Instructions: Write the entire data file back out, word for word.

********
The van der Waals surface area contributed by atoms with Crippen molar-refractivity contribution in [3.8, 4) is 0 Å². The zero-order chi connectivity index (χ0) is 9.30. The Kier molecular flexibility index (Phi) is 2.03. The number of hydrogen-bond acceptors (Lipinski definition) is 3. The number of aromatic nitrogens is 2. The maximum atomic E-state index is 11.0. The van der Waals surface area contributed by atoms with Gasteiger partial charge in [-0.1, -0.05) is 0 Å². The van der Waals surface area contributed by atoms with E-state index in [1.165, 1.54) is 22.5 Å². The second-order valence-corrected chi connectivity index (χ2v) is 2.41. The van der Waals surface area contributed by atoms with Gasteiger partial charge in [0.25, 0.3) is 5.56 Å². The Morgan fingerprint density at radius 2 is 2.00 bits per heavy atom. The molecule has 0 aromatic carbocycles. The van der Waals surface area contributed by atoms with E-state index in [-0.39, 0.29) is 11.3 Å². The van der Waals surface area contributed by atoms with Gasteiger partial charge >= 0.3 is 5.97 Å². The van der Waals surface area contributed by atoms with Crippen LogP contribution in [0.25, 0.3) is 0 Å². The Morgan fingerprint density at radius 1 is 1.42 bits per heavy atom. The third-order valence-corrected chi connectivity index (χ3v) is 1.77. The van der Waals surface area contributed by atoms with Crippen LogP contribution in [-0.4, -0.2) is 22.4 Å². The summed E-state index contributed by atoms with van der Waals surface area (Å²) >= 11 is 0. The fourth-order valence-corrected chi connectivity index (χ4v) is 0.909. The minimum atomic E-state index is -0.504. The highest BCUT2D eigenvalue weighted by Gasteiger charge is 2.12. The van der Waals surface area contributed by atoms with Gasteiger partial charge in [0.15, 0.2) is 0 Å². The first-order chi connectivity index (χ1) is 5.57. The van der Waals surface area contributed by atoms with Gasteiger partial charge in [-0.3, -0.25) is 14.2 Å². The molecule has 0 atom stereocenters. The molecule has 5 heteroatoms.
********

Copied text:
The van der Waals surface area contributed by atoms with Crippen molar-refractivity contribution in [3.8, 4) is 0 Å². The zero-order chi connectivity index (χ0) is 9.30. The Kier molecular flexibility index (Phi) is 2.03. The number of hydrogen-bond acceptors (Lipinski definition) is 3. The number of aromatic nitrogens is 2. The maximum atomic E-state index is 11.0. The van der Waals surface area contributed by atoms with Gasteiger partial charge in [-0.1, -0.05) is 0 Å². The van der Waals surface area contributed by atoms with E-state index in [1.165, 1.54) is 22.5 Å². The second-order valence-corrected chi connectivity index (χ2v) is 2.41. The van der Waals surface area contributed by atoms with Gasteiger partial charge in [0.25, 0.3) is 5.56 Å². The Morgan fingerprint density at radius 2 is 2.00 bits per heavy atom. The molecule has 0 aromatic carbocycles. The van der Waals surface area contributed by atoms with E-state index in [-0.39, 0.29) is 11.3 Å². The van der Waals surface area contributed by atoms with Gasteiger partial charge >= 0.3 is 5.97 Å². The van der Waals surface area contributed by atoms with Crippen LogP contribution in [0.25, 0.3) is 0 Å². The Morgan fingerprint density at radius 1 is 1.42 bits per heavy atom. The third-order valence-corrected chi connectivity index (χ3v) is 1.77. The van der Waals surface area contributed by atoms with Crippen LogP contribution in [-0.4, -0.2) is 22.4 Å². The summed E-state index contributed by atoms with van der Waals surface area (Å²) >= 11 is 0. The fourth-order valence-corrected chi connectivity index (χ4v) is 0.909. The minimum atomic E-state index is -0.504. The highest BCUT2D eigenvalue weighted by Gasteiger charge is 2.12. The van der Waals surface area contributed by atoms with Gasteiger partial charge in [0.15, 0.2) is 0 Å². The first-order chi connectivity index (χ1) is 5.57. The van der Waals surface area contributed by atoms with Gasteiger partial charge in [-0.3, -0.25) is 14.2 Å². The molecule has 0 atom stereocenters. The molecule has 5 heteroatoms.